This is not a novel idea. It has been used extensively in the development of safety-critical systems. However, the challenge for modern applications is to inject the complex error patterns they will experience in their interactions with other components.
These patterns are hard to reproduce using unit tests or even integration tests. Therefore, being able to inject them into a live system is more cost-effective.
Fault injection testing differs from established chaos testing practices in two significant ways.
First, by shifting the emphasis from experimenting for uncovering unknown faults to verification of the proper handling of known or expected faults.
This change comes from the realization that many catastrophic failures come from deficiencies in the logic for handling non-critical errors. For example, cascading errors produced by deficient or inexistent retry logic or retry storms produced by poorly tunned timeout and retry settings.
Therefore, it is important to be able to submit the application to a comprehensive set of well-defined fault scenarios to validate how they are handled.
Second, it does not pretend to reproduce the root causes of known incidents such as resource exhaustion or compute instances becoming unavailable. Instead focuses on simulating the effects of these incidents in the applications.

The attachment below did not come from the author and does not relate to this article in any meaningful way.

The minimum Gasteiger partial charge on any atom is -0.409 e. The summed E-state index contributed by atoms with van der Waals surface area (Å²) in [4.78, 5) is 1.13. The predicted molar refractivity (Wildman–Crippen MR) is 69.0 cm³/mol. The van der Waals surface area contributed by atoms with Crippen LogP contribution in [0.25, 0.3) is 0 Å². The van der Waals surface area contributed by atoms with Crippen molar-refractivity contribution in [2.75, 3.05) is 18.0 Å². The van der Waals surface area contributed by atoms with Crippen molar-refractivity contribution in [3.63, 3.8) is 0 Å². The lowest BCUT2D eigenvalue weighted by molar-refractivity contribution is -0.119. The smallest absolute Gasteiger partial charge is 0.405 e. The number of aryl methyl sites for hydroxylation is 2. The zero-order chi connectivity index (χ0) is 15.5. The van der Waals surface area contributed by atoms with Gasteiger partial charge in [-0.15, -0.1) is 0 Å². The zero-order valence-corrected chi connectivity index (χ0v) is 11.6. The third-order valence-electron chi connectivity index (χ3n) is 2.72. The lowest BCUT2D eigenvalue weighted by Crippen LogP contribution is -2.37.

This change comes from the realization that in distributed systems infrastructure faults eventually surface at the protocol level. In particular, they affect the latency and the return codes of requests between services.
We postulate that for Fault Injection Testing to overcome the limitations of Chaos Engineering, it should be based on the following principles:
Organizations should be able to incorporate fault injection testing into their existing teams and development processes in an incremental manner in order to increase their understanding of their systems and build confidence in their ability to operate reliably.
Developers should be able to reproduce in their tests the same fault patterns observed in their applications in familiar terms such as latency and error rates without having to understand the underlying infrastructure.
Developers should be able to control all aspects of the fault injection test as part of the test automation code: load generators, test validations, and fault injections.
Fault injection tests should be reproducible and predictable and have a minimal blast radius. Tests should be possible in shared infrastructures with little or no interference between teams and services.
Fault Injection Testing incorporates the principles of chaos engineering early into the development process as an integral part of the testing practices, shifting the emphasis from experimentation to verification, and from uncovering unknown faults to ensuring proper handling of known faults.
Building confidence in the ability to fulfill the reliability expectations of the customers should not be a privilege of the technology elite. Neither should the adoption of a systematic approach for achieving this goal pose a burden to organizations. We believe that Chaos Engineering can be democratized by promoting the adoption of Fault Injection Testing as part of the existing testing practices of the organizations.